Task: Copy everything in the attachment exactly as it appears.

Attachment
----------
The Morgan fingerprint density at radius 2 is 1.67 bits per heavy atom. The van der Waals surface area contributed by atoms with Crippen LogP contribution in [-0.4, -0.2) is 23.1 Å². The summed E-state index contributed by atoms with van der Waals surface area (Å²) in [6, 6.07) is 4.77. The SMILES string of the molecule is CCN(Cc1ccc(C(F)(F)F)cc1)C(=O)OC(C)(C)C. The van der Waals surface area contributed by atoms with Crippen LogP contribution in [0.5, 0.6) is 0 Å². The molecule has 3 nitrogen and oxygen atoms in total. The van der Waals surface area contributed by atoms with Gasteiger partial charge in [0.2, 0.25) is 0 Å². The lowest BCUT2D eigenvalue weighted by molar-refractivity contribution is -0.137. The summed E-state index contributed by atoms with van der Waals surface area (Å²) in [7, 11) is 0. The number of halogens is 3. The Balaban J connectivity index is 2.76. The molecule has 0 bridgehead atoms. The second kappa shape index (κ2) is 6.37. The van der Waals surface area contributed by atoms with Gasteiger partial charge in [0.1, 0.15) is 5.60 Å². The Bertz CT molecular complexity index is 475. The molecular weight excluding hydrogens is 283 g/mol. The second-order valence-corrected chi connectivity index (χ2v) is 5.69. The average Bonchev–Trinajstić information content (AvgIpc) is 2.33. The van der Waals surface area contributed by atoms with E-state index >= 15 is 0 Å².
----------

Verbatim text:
The Morgan fingerprint density at radius 2 is 1.67 bits per heavy atom. The van der Waals surface area contributed by atoms with Crippen LogP contribution in [-0.4, -0.2) is 23.1 Å². The summed E-state index contributed by atoms with van der Waals surface area (Å²) in [6, 6.07) is 4.77. The SMILES string of the molecule is CCN(Cc1ccc(C(F)(F)F)cc1)C(=O)OC(C)(C)C. The van der Waals surface area contributed by atoms with Crippen LogP contribution in [0.5, 0.6) is 0 Å². The molecule has 3 nitrogen and oxygen atoms in total. The van der Waals surface area contributed by atoms with Gasteiger partial charge in [0.2, 0.25) is 0 Å². The lowest BCUT2D eigenvalue weighted by molar-refractivity contribution is -0.137. The summed E-state index contributed by atoms with van der Waals surface area (Å²) in [7, 11) is 0. The number of halogens is 3. The Balaban J connectivity index is 2.76. The molecule has 0 bridgehead atoms. The second kappa shape index (κ2) is 6.37. The van der Waals surface area contributed by atoms with Gasteiger partial charge in [0.1, 0.15) is 5.60 Å². The Bertz CT molecular complexity index is 475. The molecular weight excluding hydrogens is 283 g/mol. The second-order valence-corrected chi connectivity index (χ2v) is 5.69. The average Bonchev–Trinajstić information content (AvgIpc) is 2.33. The van der Waals surface area contributed by atoms with E-state index >= 15 is 0 Å².